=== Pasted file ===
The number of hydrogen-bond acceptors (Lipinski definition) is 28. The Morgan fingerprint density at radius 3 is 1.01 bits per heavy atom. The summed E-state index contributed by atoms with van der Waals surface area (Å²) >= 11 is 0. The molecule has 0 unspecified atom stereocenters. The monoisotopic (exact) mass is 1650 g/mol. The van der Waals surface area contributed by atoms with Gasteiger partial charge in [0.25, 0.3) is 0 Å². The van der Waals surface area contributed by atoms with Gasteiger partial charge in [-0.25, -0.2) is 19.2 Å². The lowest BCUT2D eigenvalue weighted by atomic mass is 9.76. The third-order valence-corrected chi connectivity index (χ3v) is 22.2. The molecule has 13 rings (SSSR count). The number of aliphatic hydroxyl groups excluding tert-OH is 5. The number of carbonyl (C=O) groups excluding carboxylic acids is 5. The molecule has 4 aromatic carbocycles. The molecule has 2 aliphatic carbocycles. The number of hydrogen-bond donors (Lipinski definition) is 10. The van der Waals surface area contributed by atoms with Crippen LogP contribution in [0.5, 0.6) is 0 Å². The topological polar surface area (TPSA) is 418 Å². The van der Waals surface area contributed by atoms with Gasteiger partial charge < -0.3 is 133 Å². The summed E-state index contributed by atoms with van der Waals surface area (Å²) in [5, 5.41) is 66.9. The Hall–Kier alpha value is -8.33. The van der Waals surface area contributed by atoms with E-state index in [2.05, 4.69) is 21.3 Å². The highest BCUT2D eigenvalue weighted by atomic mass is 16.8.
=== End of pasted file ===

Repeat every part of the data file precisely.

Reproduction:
The number of hydrogen-bond acceptors (Lipinski definition) is 28. The Morgan fingerprint density at radius 3 is 1.01 bits per heavy atom. The summed E-state index contributed by atoms with van der Waals surface area (Å²) >= 11 is 0. The molecule has 0 unspecified atom stereocenters. The monoisotopic (exact) mass is 1650 g/mol. The van der Waals surface area contributed by atoms with Gasteiger partial charge in [0.25, 0.3) is 0 Å². The van der Waals surface area contributed by atoms with Gasteiger partial charge in [-0.25, -0.2) is 19.2 Å². The lowest BCUT2D eigenvalue weighted by atomic mass is 9.76. The third-order valence-corrected chi connectivity index (χ3v) is 22.2. The molecule has 13 rings (SSSR count). The number of aliphatic hydroxyl groups excluding tert-OH is 5. The number of carbonyl (C=O) groups excluding carboxylic acids is 5. The molecule has 4 aromatic carbocycles. The molecule has 2 aliphatic carbocycles. The number of hydrogen-bond donors (Lipinski definition) is 10. The van der Waals surface area contributed by atoms with Crippen LogP contribution in [0.5, 0.6) is 0 Å². The topological polar surface area (TPSA) is 418 Å². The van der Waals surface area contributed by atoms with Gasteiger partial charge < -0.3 is 133 Å². The summed E-state index contributed by atoms with van der Waals surface area (Å²) in [5, 5.41) is 66.9. The Hall–Kier alpha value is -8.33. The van der Waals surface area contributed by atoms with E-state index in [2.05, 4.69) is 21.3 Å². The highest BCUT2D eigenvalue weighted by atomic mass is 16.8.